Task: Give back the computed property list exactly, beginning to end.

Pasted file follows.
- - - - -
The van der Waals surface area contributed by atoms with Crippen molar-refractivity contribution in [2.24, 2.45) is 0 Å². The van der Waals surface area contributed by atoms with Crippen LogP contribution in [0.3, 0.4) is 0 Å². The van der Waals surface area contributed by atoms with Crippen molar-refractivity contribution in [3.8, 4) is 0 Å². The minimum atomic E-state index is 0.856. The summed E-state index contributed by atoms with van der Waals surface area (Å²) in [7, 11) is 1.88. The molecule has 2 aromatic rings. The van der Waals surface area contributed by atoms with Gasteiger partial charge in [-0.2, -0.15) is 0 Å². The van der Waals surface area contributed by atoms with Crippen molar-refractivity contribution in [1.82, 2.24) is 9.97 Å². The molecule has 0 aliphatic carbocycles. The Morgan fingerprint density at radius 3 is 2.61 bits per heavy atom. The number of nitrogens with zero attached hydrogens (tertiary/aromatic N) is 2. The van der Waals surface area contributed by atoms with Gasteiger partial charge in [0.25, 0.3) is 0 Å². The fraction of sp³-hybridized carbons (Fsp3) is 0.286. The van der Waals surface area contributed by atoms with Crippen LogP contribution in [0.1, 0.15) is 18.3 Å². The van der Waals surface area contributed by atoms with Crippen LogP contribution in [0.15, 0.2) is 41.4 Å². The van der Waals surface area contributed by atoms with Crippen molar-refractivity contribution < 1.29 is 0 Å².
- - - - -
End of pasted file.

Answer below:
The van der Waals surface area contributed by atoms with Crippen molar-refractivity contribution in [2.24, 2.45) is 0 Å². The van der Waals surface area contributed by atoms with Crippen LogP contribution in [0.3, 0.4) is 0 Å². The van der Waals surface area contributed by atoms with Crippen molar-refractivity contribution in [3.8, 4) is 0 Å². The minimum atomic E-state index is 0.856. The summed E-state index contributed by atoms with van der Waals surface area (Å²) in [7, 11) is 1.88. The molecule has 2 aromatic rings. The van der Waals surface area contributed by atoms with Gasteiger partial charge in [-0.2, -0.15) is 0 Å². The van der Waals surface area contributed by atoms with Crippen molar-refractivity contribution in [1.82, 2.24) is 9.97 Å². The molecule has 0 aliphatic carbocycles. The Morgan fingerprint density at radius 3 is 2.61 bits per heavy atom. The number of nitrogens with zero attached hydrogens (tertiary/aromatic N) is 2. The van der Waals surface area contributed by atoms with Gasteiger partial charge in [0.25, 0.3) is 0 Å². The fraction of sp³-hybridized carbons (Fsp3) is 0.286. The van der Waals surface area contributed by atoms with Crippen LogP contribution in [0.1, 0.15) is 18.3 Å². The van der Waals surface area contributed by atoms with Crippen LogP contribution in [0.15, 0.2) is 41.4 Å². The van der Waals surface area contributed by atoms with Crippen molar-refractivity contribution < 1.29 is 0 Å².